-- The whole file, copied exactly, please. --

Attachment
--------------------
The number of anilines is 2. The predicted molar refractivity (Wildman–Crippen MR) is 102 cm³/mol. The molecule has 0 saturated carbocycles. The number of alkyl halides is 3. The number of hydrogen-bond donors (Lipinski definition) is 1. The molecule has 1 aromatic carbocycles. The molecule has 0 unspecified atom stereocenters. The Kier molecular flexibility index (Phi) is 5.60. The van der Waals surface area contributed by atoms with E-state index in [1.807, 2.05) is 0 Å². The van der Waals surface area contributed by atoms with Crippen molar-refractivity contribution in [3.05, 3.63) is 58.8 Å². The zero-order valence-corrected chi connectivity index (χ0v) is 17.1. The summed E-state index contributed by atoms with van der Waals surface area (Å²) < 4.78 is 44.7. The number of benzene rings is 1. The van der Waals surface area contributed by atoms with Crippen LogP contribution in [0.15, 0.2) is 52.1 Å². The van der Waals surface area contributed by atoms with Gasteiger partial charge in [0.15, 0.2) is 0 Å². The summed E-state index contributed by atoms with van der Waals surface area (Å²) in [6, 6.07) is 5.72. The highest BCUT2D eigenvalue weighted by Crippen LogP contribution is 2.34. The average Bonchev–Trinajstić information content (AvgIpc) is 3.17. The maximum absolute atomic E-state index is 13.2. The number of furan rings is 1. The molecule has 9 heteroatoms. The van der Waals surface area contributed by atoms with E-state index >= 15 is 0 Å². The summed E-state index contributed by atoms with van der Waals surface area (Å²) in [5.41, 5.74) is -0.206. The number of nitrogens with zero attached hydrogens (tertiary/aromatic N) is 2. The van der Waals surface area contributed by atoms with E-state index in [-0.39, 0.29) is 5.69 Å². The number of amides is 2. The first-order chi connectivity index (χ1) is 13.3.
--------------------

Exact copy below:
The number of anilines is 2. The predicted molar refractivity (Wildman–Crippen MR) is 102 cm³/mol. The molecule has 0 saturated carbocycles. The number of alkyl halides is 3. The number of hydrogen-bond donors (Lipinski definition) is 1. The molecule has 1 aromatic carbocycles. The molecule has 0 unspecified atom stereocenters. The Kier molecular flexibility index (Phi) is 5.60. The van der Waals surface area contributed by atoms with E-state index in [1.807, 2.05) is 0 Å². The van der Waals surface area contributed by atoms with Crippen molar-refractivity contribution in [3.05, 3.63) is 58.8 Å². The zero-order valence-corrected chi connectivity index (χ0v) is 17.1. The summed E-state index contributed by atoms with van der Waals surface area (Å²) < 4.78 is 44.7. The number of benzene rings is 1. The van der Waals surface area contributed by atoms with Crippen LogP contribution in [0.15, 0.2) is 52.1 Å². The van der Waals surface area contributed by atoms with Gasteiger partial charge in [0.15, 0.2) is 0 Å². The summed E-state index contributed by atoms with van der Waals surface area (Å²) in [6, 6.07) is 5.72. The highest BCUT2D eigenvalue weighted by Crippen LogP contribution is 2.34. The average Bonchev–Trinajstić information content (AvgIpc) is 3.17. The maximum absolute atomic E-state index is 13.2. The number of furan rings is 1. The molecule has 9 heteroatoms. The van der Waals surface area contributed by atoms with E-state index >= 15 is 0 Å². The summed E-state index contributed by atoms with van der Waals surface area (Å²) in [5.41, 5.74) is -0.206. The number of nitrogens with zero attached hydrogens (tertiary/aromatic N) is 2. The van der Waals surface area contributed by atoms with E-state index in [-0.39, 0.29) is 5.69 Å². The number of amides is 2. The first-order chi connectivity index (χ1) is 13.3.